Pockets of resistance remain.
Many San Francisco firms began providing the benefits upon passage of the new law and in advance of it officially going into effect. The San Francisco 49ers, for example, already has a plan in place for its 220 employees and team members. But not all companies have embraced the concept so readily. There's considerable resistance to the idea, even in corporate San Francisco. United Airlines, for example, showed reluctance to rush into setting up a domestic-partner benefits program under the mandate. The airline has settled its dispute with the city, agreeing to make a good-faith effort to extend domestic-partner benefits nationwide within two years in exchange for a 25-year lease on a plot it needs at the San Francisco airport, but not before prolonged wrangling with city officials.
Why this reluctance? Although the ordinance as written only applies to couples registered as domestic partners, United says it can't very well offer the benefit in San Francisco without offering it to all of its 80,000 employees worldwide, regardless of whether or not they can register yet where they live. Also balking at first was Pacific Telesis. After negotiating with the city, it signed a shorter lease -- exempting it from the mandate -- of two years on an antenna site for its mobile phone business. The company says it may eventually offer domestic-partner benefits, but is waiting to see guidelines that are expected this summer from the San Francisco Human Rights Commission, which is charged with administering the ordinance.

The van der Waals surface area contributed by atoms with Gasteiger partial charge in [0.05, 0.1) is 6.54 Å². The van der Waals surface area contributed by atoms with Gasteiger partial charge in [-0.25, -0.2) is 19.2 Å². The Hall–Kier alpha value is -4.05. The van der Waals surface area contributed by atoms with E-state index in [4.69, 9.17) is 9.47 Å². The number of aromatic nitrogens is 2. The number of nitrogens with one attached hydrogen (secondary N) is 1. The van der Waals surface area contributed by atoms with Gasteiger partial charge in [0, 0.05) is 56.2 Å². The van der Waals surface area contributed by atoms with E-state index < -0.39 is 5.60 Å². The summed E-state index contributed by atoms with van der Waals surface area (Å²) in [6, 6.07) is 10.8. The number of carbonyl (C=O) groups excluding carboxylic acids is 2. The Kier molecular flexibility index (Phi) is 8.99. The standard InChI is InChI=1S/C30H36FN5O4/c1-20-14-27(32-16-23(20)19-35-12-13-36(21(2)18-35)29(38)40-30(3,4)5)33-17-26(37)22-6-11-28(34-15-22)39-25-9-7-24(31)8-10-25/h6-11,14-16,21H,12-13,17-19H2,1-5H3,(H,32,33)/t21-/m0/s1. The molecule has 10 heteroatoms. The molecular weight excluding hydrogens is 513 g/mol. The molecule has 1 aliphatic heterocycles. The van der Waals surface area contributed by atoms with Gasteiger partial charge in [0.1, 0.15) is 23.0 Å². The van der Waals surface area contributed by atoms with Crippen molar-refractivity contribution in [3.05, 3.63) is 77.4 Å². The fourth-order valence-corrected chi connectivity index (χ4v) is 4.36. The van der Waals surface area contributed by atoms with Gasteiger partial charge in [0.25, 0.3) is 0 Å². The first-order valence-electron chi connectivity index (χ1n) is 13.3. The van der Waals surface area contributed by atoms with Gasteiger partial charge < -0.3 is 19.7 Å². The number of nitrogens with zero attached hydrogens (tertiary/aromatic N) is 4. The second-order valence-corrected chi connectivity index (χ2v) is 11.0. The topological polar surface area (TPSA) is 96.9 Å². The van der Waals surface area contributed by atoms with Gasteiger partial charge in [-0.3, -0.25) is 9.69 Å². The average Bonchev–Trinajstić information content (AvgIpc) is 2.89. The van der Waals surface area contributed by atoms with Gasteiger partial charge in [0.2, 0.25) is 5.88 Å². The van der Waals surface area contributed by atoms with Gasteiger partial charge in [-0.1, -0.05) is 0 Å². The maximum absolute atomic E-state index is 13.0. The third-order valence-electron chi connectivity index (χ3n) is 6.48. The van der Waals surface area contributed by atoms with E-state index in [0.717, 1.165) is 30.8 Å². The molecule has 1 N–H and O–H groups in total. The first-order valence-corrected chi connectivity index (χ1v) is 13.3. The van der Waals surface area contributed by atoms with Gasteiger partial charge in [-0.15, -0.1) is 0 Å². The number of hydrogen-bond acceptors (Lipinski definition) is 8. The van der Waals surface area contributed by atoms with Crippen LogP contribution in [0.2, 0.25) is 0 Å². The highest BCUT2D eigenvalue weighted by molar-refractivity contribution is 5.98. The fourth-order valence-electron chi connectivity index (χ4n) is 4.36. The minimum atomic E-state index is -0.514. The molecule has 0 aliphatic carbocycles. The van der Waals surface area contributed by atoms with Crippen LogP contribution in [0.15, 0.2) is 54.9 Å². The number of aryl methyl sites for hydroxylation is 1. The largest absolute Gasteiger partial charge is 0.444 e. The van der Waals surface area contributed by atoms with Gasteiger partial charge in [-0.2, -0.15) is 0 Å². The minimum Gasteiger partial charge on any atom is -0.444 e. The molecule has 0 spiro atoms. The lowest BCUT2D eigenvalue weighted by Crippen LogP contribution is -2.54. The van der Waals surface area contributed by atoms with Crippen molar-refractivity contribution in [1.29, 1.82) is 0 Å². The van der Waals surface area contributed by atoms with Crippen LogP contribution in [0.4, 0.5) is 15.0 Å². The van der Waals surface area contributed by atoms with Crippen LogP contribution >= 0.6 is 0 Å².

In other states in the Union, attempts to extend domestic-partner benefits to city employees -- never mind a San Francisco-style mandate covering private employers -- have been greeted with outrage. In March, Chicago's City Council Finance Committee approved a plan to extend health benefits to the partners of gay and lesbian city employees, but not until after a five-hour shouting match with angry religious groups who came to the hearing on the day of the committee's vote. Some Illinois state legislators are attempting to overturn the measure. In Philadelphia, when Mayor Ed Rendell ordered domestic-partner benefits for his appointees, the city's Catholic cardinal sent an open letter to parishioners asking them to organize protests.
Such resistance is misplaced, says Ammiano. In fact, he says, despite the early initial uproar among San Francisco's city contractors, most have come to realize they have nothing to fear. "When there was trouble, it was usually just due to misinformation," he says. "Misinformation that the cost is big, when it's not, that there would be a public backlash, that kind of thing."